I left early Friday morning in hopes of getting there early. Further east I got, the more traffic started building up for those who are commuting to the Boston area. I got to the Fairground around 8:00 with a line of 20 or so cars of those who didn’t have tickets  to “Get In” the fairgrounds.  As the gates opened I was impressed in how fast people and cars were herded into the fair grounds. I was expecting  a long wait because I assumed  they were going to “inspect” everyone’s tickets. They did a great  thing and sold tickets to every car in the waiting line.

Upon entering and parking, I wanted to shop right away to scoop up any deals before anyone else did. However I found out that most of the tailgating vendors were in the line with me and still had to setup.  So the walk around the fairgrounds was to get a layout of the land. As more tailgaters and vendors were lining up I went around again and started purchasing stuff

My Shopping List
– 250pf Variable Capacitor (Antenna Project)
– Toroids – Various sizes and types (Antennas / RFI projects)
– MCX to SMA connector (RTL-SDR)
– Soldering Station (Grounded Variable Temp)
– Various RF connectors
– RG-213 cable

What I ended up purchasing:
– Rigrunner  – Well within my price range
– MH-31 Handheld Dynamic Mic ( For my FT-736R)
– 250pf Cap (not the butterfly type like I was hoping)
– Toroids – Two tailgaters were selling various toroids. Wasn’t sure of value but purchased anyway
– Various sizes and values of variable caps – They were cheap enough
– MCX to SMA cable
– Battery for my Motorola XTS3000
– RG214 cable

So I purchased some stuff that was not on my list. Who doesn’t

NEARfest Atmosphere

 To be honest I didn’t know what to expect when I showed up. For the most part everyone was friendly and you can see the “cliques” forming.  All the military stuff was in one area, all the whackers had their light shows parked next to each other and it appeared that it was more of a social gathering of hams than a “Flea Market”.  I was expecting NEARfest to be similar to the Swap/Sale section of the QRZ forums with everything marked up because it’s “Vintage”, “Rare” or “Barley Used” but I was glad to see that most of the tailgaters and vendors had decent prices with a sprinkle of those who think their equipment should go for as it were new.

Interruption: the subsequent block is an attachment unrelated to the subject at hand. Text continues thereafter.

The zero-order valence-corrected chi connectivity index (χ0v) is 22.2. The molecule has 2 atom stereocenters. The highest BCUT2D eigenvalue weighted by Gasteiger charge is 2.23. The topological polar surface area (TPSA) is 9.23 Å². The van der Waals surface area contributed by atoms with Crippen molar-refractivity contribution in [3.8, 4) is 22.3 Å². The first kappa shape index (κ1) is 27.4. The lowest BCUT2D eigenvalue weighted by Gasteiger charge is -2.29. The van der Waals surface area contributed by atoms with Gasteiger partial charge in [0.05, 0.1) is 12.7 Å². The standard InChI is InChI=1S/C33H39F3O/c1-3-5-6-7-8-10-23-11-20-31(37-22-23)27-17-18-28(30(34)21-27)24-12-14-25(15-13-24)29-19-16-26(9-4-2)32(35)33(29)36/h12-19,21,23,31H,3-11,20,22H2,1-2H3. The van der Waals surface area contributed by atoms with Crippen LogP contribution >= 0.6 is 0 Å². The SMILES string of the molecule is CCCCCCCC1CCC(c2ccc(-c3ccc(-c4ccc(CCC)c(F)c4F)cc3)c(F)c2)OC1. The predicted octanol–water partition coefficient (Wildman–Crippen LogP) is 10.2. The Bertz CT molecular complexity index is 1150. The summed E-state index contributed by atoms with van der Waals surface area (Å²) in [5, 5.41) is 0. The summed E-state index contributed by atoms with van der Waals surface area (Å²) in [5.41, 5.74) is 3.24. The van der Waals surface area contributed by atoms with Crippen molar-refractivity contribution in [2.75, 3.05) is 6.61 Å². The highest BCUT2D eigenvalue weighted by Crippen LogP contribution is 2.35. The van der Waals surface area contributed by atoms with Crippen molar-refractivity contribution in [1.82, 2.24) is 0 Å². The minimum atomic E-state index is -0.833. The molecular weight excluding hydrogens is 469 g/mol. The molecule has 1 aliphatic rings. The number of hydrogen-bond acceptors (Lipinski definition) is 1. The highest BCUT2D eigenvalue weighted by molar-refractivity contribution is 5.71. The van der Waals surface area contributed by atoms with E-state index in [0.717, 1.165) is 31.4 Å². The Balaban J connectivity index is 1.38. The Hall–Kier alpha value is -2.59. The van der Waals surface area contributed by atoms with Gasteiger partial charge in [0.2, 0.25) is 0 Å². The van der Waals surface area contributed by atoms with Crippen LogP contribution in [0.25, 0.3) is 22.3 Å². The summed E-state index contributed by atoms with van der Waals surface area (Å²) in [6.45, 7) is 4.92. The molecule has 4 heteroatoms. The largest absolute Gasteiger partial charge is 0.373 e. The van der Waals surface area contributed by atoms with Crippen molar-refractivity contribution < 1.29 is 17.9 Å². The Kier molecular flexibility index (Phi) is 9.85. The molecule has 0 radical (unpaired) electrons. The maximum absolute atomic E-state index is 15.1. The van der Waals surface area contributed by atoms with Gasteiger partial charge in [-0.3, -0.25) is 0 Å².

Personal Observations

When it comes to anything amateur radio related, I expected the smelly ham, the mega obese ham, the scooter ham, the mega nerd and the high visibility whacker ham. What is a Ham Fest without them. I was expected to see them, I did and I am used to that. However this year I saw quite a few “Boston Marathon” hams to point where I could have made a drinking game for every one I saw. I guess by wearing the neon yellow (or blue) jacket you’re telling everyone in eyesight that  “I was there man”.  I am not sure of a reason to wear that jacket other than at the Boston  Marathon or to show off that you were at a tragic event. I’m still not clear as to why someone would constantly wear it. Haven’t notice people wearing previous years jackets like what I saw this weekend.

On another note, I got to meet and have a very small chat with Burt Fisher (K1OIK), who is a known in the Amateur Radio world for his youtube videos, some of which are very controversial. Some might find him to be offensive, a trouble maker and demeaning to amateur radio but I really don’t think so. I may not agree with everything he says but he is just a person with an opinion. With differences aside, He has a lot of very informative videos so I give him credit.

 Overall experiences

I would have to say that I had good time. However I wouldn’t return unless I had a reason to go that would make the effort worth it. I could have purchased all the stuff that I got from the fest online for similar prices including shipping. If I had a bunch of stuff to sell or was looking to purchase a big ticket item such as a transceiver, amplifier or antenna rotor then I can see it worth returning. If you’re active in amateur radio in the Northeast, then  I would at least go once.

Thanks for reading,
Jeff – NT1K